Some limitations should be considered when interpreting the findings of this literature review. Despite an attempt to include all relevant studies, some studies may have been omitted due to the inclusion/exclusion criteria. The review relied on full-text studies that were published in peer-reviewed journals that are indexed in MEDLINE. Additionally, this review did not attempt to evaluate the quality of the individual studies. Patient presentation at entry to care was not evaluated, which may influence eligibility for prophylaxis. Finally, publication bias may have influenced some authors’ decisions to submit their study results for publication due to a lack of statistically significant study findings.
Further research is needed to determine whether any racial disparities currently exist in the use of OI prophylaxis. HAART was first made available in 1996.41 The studies discussed in this review were conducted between 1987 and 2001. Their findings, although mixed, may not reflect recent changes in HIV/AIDS clinical practice, thereby creating a gap in knowledge for potential disparities in the past decade.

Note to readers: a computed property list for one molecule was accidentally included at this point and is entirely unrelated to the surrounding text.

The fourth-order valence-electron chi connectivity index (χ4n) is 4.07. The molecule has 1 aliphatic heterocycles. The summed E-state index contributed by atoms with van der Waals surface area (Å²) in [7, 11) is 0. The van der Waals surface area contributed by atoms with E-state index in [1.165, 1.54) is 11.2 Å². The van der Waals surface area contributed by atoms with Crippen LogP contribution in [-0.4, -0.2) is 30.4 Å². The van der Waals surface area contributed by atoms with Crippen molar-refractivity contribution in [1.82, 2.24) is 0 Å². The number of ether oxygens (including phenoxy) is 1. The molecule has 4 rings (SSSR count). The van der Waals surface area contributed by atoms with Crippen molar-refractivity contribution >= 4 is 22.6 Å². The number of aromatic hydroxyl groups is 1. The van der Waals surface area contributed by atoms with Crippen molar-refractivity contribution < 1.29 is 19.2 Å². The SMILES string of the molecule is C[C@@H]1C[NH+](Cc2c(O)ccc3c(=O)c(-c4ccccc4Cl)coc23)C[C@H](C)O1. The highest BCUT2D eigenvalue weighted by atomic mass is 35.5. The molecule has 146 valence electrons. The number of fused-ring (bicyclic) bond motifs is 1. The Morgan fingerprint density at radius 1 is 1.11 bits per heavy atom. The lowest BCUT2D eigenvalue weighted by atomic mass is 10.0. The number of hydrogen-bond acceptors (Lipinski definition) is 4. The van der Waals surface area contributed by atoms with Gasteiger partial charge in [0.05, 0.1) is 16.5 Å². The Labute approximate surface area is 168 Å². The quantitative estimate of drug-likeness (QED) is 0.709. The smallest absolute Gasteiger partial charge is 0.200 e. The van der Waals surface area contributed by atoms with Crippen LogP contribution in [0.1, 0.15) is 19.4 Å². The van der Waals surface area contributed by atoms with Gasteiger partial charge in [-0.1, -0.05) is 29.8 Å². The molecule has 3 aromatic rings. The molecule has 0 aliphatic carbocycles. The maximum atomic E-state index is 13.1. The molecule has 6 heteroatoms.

While many of these studies evaluated “prophylaxis use,” the studies did not delve deeply into medication-specific information such as patient safety, pharmacokinetics-pharmacodynamics, and drug-drug interactions. It is possible that not all patients are compliant with these recommendations for various reasons and may not receive the full benefits of treatment. Focusing on these issues may provide deeper insight into what has been previously denoted as use of OI prophylaxis in the literature.